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N2 - Attachment to, and migration of leukocytes into the vessel wall is an early event in atherogenesis. Expression of cell adhesion molecules by the arterial endothelium may play a major role in atherosclerosis. It has been suggested that antioxidants inhibit the expression of adhesion molecules and may thus attenuate the processes leading to atherosclerosis. In the present study, the effects of a potent water-soluble antioxidant, salvianolic acid B (Sal B), and an aqueous ethanolic extract (SME), both derived from a Chinese herb, Salvia miltiorrhiza, on the expression of endothelial-leukocyte adhesion molecules by tumor necrosis factor-α (TNF-α)-treated human aortic endothelial cells (HAECs) were investigated. When pretreated with SME (50 and 100 μg/ml), the TNF-α-induced expression of vascular adhesion molecule-1 (VCAM-1) was notably attenuated (77.2±3.2% and 80.0±2.2%, respectively); and with Sal B (1, 2.5, 5, 10, and 20 μg/ml), 84.5±1.9%, 78.8±1.2%, 58.9±0.4%, 58.7±0.9%, and 57.4±0.3%, respectively. Dose-dependent lowering of expression of intercellular cell adhesion molecule-1 (ICAM-1) was also seen with SME or Sal B. In contrast, the expression of endothelial cell selectin (E-selectin) was not affected. SME (50 μg/ml) or Sal B (5 μg/ml) significantly reduced the binding of the human monocytic cell line, U937, to TNF-α-stimulated HAECs (45.7±2.5% and 55.8±1.2%, respectively). SME or Sal B significantly inhibited TNF-α-induced activation of nuclear factor kappa B (NF-κB) in HAECs (0.36- and 0.48-fold, respectively). These results demonstrate that SME and Sal B have anti-inflammatory properties and may explain their anti-atherosclerotic properties. This new mechanism of action of Sal B and SME, in addition to their previously reported inhibition of LDL, may help explain their efficacy in the treatment of atherosclerosis.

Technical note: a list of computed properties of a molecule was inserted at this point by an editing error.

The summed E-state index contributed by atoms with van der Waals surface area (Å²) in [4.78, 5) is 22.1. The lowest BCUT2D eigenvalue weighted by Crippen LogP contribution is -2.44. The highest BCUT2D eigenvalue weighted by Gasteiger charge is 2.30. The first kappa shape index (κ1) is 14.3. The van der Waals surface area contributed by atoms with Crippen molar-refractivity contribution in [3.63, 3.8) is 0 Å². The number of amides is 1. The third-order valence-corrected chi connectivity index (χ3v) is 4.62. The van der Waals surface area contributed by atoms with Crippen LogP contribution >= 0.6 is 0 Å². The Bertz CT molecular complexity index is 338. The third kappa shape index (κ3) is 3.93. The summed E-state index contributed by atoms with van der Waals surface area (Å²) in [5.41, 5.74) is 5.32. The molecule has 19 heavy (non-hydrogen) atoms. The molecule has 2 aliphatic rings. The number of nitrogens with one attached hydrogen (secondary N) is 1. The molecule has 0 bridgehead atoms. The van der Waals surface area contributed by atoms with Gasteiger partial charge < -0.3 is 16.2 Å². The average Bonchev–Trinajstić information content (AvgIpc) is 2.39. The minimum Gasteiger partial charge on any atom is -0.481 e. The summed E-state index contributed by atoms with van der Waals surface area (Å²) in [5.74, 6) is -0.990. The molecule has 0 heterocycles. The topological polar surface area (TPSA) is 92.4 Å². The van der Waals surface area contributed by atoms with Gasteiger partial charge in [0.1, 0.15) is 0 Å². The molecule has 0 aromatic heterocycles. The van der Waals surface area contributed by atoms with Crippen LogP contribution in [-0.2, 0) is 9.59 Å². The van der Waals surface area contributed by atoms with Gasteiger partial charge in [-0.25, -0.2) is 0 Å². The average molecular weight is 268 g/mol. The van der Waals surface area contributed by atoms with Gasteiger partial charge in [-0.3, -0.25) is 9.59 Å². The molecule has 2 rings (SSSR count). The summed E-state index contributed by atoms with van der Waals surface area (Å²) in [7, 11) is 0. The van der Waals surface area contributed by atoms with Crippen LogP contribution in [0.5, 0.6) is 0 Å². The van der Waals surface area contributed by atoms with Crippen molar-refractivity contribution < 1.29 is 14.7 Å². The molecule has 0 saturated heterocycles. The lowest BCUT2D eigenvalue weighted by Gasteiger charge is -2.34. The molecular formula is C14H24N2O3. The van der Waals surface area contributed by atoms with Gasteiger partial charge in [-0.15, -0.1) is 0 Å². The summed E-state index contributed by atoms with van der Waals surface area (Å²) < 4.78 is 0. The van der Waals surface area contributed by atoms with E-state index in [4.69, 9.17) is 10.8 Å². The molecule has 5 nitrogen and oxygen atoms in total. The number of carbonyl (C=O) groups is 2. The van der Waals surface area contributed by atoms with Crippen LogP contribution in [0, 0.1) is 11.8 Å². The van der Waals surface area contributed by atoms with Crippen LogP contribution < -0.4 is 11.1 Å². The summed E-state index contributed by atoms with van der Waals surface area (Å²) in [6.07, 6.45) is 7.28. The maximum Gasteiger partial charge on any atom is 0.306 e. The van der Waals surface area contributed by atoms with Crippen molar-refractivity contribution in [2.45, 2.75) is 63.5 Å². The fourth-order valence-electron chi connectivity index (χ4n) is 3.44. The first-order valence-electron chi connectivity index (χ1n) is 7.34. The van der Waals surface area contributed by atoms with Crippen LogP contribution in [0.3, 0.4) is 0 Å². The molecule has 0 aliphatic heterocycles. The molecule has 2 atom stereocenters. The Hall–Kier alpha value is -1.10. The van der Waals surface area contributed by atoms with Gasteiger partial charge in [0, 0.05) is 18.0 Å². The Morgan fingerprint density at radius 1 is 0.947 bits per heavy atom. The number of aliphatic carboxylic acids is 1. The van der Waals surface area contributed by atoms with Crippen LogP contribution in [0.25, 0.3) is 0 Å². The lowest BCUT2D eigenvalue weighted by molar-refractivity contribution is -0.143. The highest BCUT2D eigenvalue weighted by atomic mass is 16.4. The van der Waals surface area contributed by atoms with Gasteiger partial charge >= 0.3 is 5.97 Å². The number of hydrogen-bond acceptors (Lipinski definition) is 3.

AB - Attachment to, and migration of leukocytes into the vessel wall is an early event in atherogenesis. Expression of cell adhesion molecules by the arterial endothelium may play a major role in atherosclerosis. It has been suggested that antioxidants inhibit the expression of adhesion molecules and may thus attenuate the processes leading to atherosclerosis. In the present study, the effects of a potent water-soluble antioxidant, salvianolic acid B (Sal B), and an aqueous ethanolic extract (SME), both derived from a Chinese herb, Salvia miltiorrhiza, on the expression of endothelial-leukocyte adhesion molecules by tumor necrosis factor-α (TNF-α)-treated human aortic endothelial cells (HAECs) were investigated. When pretreated with SME (50 and 100 μg/ml), the TNF-α-induced expression of vascular adhesion molecule-1 (VCAM-1) was notably attenuated (77.2±3.2% and 80.0±2.2%, respectively); and with Sal B (1, 2.5, 5, 10, and 20 μg/ml), 84.5±1.9%, 78.8±1.2%, 58.9±0.4%, 58.7±0.9%, and 57.4±0.3%, respectively. Dose-dependent lowering of expression of intercellular cell adhesion molecule-1 (ICAM-1) was also seen with SME or Sal B. In contrast, the expression of endothelial cell selectin (E-selectin) was not affected. SME (50 μg/ml) or Sal B (5 μg/ml) significantly reduced the binding of the human monocytic cell line, U937, to TNF-α-stimulated HAECs (45.7±2.5% and 55.8±1.2%, respectively). SME or Sal B significantly inhibited TNF-α-induced activation of nuclear factor kappa B (NF-κB) in HAECs (0.36- and 0.48-fold, respectively). These results demonstrate that SME and Sal B have anti-inflammatory properties and may explain their anti-atherosclerotic properties. This new mechanism of action of Sal B and SME, in addition to their previously reported inhibition of LDL, may help explain their efficacy in the treatment of atherosclerosis.